• Select boxed beef: $207.74 (+0.14)


Current Cattle Markets Daily Headlines for Thursday, September 24, 2020

Analyst’s estimates for Friday’s ‘Cattle on Feed’ report

  • Overall, analysts expect to see a notable increase in the number of cattle on feed, a result of expected strong placements during August at a time when marketings for the month were down compared to year-ago levels.
  • August 2020 had one more Sunday and one less Friday than August 2019. Since plants do not run on Sunday, one less day of slaughter will impact the number of cattle marketed.
    • Daily estimates show that steer/heifer slaughter for August was 3.5 percent lower compared to year-ago levels.
    • Monday through Friday slaughter averaged 2 percent below year ago levels.
    • August Saturday slaughter averaged 54,482 hd./day, 6.6 percent higher than 2019.
  • Analysts expect placements in August were up 6 percent compared to 2019.
    • If accurate, this will put placements close to 2 million hd. or 111,000 hd. higher than year-ago levels.
    • Producers pushing cattle into feedlots due to drought has likely caused higher placements.
    • Weekly feeder cattle sales data supports analysts projections of increased placements as weekly feeder cattle sales were up 15.3 percent compared to last year.
  • Concerns surrounding beef demand during the winter months, especially regarding foodservice demand, remains a key risk factor for feedlots looking to add to their inventory.
  • Increased imports from Mexico likely supported the total number of cattle placed on feed.
    • Feeder cattle imports from Mexico in the four weeks ending August 29th were 86,725 hd., 37 percent higher than year-ago levels.
    • Feeder cattle imports from Canada during this same period were 4,994 hd., down 36 percent compared to 2019.
  • Analysts expect on feed numbers as of September 1st to be somewhere around 11.355 million hd., 373,000 hd. more or 3.4 percent higher than year-ago levels.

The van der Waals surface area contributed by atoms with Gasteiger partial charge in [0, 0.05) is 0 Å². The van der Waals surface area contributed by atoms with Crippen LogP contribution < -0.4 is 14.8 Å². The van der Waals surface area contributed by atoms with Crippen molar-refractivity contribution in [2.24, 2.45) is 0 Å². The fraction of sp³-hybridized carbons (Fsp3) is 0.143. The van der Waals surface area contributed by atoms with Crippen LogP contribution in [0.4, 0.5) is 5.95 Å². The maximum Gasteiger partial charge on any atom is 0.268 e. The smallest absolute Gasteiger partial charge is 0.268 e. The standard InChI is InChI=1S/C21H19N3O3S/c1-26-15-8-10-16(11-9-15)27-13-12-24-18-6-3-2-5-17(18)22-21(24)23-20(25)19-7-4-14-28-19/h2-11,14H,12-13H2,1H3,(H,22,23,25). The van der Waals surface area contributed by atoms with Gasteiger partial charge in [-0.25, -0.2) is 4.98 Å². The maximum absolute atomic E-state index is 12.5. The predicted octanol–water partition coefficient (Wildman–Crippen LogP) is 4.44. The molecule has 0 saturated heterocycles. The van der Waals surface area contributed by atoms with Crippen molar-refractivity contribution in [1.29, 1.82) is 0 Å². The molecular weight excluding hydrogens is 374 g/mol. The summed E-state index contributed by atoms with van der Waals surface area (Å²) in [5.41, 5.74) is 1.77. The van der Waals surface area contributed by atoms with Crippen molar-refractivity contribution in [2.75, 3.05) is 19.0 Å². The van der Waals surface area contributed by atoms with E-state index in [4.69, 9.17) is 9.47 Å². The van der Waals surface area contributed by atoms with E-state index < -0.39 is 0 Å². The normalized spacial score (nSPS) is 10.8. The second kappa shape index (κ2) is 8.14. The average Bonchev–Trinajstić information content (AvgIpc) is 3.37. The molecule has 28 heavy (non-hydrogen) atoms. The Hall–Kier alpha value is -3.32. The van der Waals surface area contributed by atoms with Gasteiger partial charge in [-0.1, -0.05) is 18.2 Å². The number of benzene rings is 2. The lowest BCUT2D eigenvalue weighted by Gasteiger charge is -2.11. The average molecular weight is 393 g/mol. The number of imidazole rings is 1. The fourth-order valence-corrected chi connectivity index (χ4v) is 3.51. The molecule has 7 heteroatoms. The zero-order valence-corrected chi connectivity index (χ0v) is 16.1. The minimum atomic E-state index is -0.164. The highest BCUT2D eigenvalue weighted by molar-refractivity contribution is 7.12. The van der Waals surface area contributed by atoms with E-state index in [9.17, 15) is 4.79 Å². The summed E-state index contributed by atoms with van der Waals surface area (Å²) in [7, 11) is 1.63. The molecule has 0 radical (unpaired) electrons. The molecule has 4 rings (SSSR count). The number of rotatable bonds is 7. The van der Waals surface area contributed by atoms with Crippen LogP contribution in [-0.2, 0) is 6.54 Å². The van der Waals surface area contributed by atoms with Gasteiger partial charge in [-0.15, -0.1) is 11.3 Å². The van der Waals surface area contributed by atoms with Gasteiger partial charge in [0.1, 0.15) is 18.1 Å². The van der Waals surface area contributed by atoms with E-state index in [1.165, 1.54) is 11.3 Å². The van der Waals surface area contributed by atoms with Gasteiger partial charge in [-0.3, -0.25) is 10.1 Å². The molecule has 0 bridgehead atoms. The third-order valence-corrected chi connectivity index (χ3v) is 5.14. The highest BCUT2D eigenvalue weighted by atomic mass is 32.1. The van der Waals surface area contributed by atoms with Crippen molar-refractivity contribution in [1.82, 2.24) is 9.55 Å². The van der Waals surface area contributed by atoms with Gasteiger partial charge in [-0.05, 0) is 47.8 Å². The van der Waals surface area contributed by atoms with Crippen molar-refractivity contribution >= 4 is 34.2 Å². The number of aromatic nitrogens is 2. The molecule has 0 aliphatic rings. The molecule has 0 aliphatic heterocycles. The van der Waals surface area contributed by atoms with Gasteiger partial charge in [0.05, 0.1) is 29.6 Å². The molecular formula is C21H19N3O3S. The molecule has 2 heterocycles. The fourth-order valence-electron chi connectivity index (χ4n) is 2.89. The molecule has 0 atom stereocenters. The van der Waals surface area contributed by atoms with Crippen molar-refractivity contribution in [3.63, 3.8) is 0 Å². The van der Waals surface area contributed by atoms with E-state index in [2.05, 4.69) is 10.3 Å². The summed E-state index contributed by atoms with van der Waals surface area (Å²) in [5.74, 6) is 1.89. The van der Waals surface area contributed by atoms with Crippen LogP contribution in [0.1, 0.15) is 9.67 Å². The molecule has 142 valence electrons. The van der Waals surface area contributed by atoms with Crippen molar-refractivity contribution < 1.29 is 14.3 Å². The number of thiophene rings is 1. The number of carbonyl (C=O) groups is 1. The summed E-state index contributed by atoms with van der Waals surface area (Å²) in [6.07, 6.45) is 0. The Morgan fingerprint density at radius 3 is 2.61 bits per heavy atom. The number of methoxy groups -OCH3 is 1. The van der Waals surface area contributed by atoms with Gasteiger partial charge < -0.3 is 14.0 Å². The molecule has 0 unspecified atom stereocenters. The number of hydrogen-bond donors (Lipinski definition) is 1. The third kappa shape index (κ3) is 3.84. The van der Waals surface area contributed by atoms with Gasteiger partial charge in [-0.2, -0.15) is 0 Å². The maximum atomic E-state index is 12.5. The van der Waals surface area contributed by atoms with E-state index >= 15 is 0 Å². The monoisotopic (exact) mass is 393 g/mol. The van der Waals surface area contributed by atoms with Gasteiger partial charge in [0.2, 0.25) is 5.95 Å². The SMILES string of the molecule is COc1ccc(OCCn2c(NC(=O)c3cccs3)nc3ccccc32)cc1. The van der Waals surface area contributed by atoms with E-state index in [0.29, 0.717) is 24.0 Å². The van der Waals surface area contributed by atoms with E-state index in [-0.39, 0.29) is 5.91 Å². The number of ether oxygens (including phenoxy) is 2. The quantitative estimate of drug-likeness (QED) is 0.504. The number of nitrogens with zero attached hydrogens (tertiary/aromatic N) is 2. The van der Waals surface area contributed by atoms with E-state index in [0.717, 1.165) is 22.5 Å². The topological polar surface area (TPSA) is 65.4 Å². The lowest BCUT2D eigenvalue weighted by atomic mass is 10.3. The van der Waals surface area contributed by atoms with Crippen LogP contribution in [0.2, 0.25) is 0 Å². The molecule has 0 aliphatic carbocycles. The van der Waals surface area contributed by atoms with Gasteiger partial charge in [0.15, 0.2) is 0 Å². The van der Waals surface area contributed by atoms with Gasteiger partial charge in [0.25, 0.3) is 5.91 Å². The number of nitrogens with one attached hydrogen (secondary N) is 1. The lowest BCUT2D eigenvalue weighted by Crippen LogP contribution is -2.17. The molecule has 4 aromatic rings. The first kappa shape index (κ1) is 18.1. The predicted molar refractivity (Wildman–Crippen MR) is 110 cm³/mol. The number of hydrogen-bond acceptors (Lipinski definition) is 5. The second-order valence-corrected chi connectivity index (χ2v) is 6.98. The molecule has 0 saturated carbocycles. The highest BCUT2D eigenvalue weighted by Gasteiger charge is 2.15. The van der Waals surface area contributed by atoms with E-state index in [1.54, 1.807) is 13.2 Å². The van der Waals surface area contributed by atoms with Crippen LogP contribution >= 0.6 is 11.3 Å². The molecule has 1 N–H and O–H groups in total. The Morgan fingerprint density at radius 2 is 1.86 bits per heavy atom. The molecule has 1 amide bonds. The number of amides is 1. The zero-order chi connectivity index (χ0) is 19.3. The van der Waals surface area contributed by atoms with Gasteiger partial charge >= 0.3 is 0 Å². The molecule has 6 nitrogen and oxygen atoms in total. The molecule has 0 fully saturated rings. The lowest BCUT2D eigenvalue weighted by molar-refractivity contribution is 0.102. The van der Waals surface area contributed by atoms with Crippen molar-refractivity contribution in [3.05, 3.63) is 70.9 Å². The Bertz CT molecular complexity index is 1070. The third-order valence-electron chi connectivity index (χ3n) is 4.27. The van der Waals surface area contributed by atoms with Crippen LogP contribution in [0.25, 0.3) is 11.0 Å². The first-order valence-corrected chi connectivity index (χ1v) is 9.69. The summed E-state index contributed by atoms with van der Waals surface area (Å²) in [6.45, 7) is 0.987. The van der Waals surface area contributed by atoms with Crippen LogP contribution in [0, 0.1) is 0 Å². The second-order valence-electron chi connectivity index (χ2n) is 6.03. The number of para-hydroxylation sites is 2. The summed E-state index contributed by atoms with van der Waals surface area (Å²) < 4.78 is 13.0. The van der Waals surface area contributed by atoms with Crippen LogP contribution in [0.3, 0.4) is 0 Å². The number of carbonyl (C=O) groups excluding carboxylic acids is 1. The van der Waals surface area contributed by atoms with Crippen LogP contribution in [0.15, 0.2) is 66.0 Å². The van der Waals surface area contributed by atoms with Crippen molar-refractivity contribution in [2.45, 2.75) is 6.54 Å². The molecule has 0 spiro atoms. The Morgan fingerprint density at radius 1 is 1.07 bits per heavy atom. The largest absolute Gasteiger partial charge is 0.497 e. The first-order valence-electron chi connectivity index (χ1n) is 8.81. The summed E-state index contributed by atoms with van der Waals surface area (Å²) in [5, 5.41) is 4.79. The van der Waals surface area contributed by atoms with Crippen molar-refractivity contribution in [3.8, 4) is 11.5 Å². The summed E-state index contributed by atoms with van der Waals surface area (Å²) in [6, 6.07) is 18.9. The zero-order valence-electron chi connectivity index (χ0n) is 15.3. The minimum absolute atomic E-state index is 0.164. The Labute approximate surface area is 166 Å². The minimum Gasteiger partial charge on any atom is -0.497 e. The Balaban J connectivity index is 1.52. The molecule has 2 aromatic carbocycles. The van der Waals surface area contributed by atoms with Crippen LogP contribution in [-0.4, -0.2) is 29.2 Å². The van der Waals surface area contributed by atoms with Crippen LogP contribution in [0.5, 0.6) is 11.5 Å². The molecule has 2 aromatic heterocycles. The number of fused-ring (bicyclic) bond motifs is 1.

• Feedlots still have a sizable number of long fed cattle, and combined with increased carcass weights, this continues to weigh on the spot market trade.


Wal-Mart, Cargill, McDonald’s partner to improve ranch lands in the Northern Plains

  • In an initiative led by World Wildlife Fund (WWF), Wal-Mart, Cargill and McDonald’s are investing more than $6 million to make lasting improvements to the grasslands of the Northern Plains.
  • The Ranch Systems and Viability Planning project will support ranchers in Montana, Nebraska and South Dakota.
    • The project will include technical expertise and training that will help improve grazing practices.
  • WWF plans to work with ranchers on private and tribal lands to provide extension services in one-on-one settings and group workshops, offer technical advice and provide cost share to help ranchers design, record and implement ranch plans.
  • The RSVP project will aid ranchers so they continue to provide habitat for wildlife, store carbon, filter clean water, produce nutritious food and support communities for years to come.


USCA; Live virtual conversation

Friday, September 25, 2020 at 4:30 PM MDT with Senators Jon Tester and Mike Rounds. You can tune in through USCA’s Facebook page or YouTube Channel!

United States Cattlemen’s Association YouTube:

United States Cattlemen’s Association Facebook:

Boxed beef prices

  • Choice boxed beef: $215.87 (+0.43)
  • Select boxed beef: $207.60 (+1.30)

Current Cattle Markets Daily Headlines for Wednesday, September 23, 2020

Senator Fischer introduces Cattle Market Transparency Act of 2020

  • Yesterday, U.S. Senator Deb Fischer of Nebraska, a member of the Senate Agriculture Committee, introduced the Cattle Market Transparency Act of 2020.
    • This legislation will hopefully restore transparency and accountability in the cattle market by establishing regional negotiated cash minimums and equipping producers with more market information.
  • The Act will do the following to resolve ongoing issues within the cattle markets:
    • Regional mandatory minimum thresholds of negotiated cash trades will be established by the Secretary of Agriculture, public comment on the levels will be sought, and then the levels will be implemented.
    • Require USDA to create and maintain a library of marketing contracts between packers and producers, and require the packers to supply this information to USDA.
    • Mandate that a packer must report the number of cattle scheduled to be delivered for slaughter each day for the next 14 days.
    • Make clear that all information should be reported in a manner that ensures confidentiality.


Cap on brand inspector work week generates concerns

  • Earlier this month, the Nebraska Brand Committee made the decision to cap brand inspector’s schedules at 40 hours per week with absolutely no comp time to be authorized.